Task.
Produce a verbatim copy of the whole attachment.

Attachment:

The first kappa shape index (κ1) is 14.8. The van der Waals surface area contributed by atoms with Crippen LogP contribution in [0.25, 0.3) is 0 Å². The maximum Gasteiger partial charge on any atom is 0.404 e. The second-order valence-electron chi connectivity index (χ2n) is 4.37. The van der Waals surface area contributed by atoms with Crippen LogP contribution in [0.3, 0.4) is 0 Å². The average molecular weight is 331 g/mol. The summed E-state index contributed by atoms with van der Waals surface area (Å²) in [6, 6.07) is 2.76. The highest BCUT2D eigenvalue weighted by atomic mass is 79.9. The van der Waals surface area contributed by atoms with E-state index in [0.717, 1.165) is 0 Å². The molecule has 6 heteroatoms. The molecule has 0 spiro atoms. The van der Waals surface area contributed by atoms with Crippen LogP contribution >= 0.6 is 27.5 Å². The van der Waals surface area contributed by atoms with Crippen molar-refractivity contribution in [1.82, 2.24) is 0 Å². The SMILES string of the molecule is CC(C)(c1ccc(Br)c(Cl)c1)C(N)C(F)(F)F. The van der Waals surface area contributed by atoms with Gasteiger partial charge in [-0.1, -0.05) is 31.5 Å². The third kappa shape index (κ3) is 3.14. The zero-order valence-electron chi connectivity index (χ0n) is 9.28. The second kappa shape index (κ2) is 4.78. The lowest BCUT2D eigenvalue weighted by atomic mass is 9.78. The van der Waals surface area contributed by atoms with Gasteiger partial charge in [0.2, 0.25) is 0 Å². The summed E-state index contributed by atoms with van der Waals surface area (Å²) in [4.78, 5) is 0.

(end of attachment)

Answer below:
The first kappa shape index (κ1) is 14.8. The van der Waals surface area contributed by atoms with Crippen LogP contribution in [0.25, 0.3) is 0 Å². The maximum Gasteiger partial charge on any atom is 0.404 e. The second-order valence-electron chi connectivity index (χ2n) is 4.37. The van der Waals surface area contributed by atoms with Crippen LogP contribution in [0.3, 0.4) is 0 Å². The average molecular weight is 331 g/mol. The summed E-state index contributed by atoms with van der Waals surface area (Å²) in [6, 6.07) is 2.76. The highest BCUT2D eigenvalue weighted by atomic mass is 79.9. The van der Waals surface area contributed by atoms with E-state index in [0.717, 1.165) is 0 Å². The molecule has 6 heteroatoms. The molecule has 0 spiro atoms. The van der Waals surface area contributed by atoms with Crippen LogP contribution >= 0.6 is 27.5 Å². The van der Waals surface area contributed by atoms with Crippen molar-refractivity contribution in [1.82, 2.24) is 0 Å². The SMILES string of the molecule is CC(C)(c1ccc(Br)c(Cl)c1)C(N)C(F)(F)F. The van der Waals surface area contributed by atoms with Gasteiger partial charge in [-0.1, -0.05) is 31.5 Å². The third kappa shape index (κ3) is 3.14. The zero-order valence-electron chi connectivity index (χ0n) is 9.28. The second kappa shape index (κ2) is 4.78. The lowest BCUT2D eigenvalue weighted by atomic mass is 9.78. The van der Waals surface area contributed by atoms with Gasteiger partial charge in [0.2, 0.25) is 0 Å². The summed E-state index contributed by atoms with van der Waals surface area (Å²) in [4.78, 5) is 0.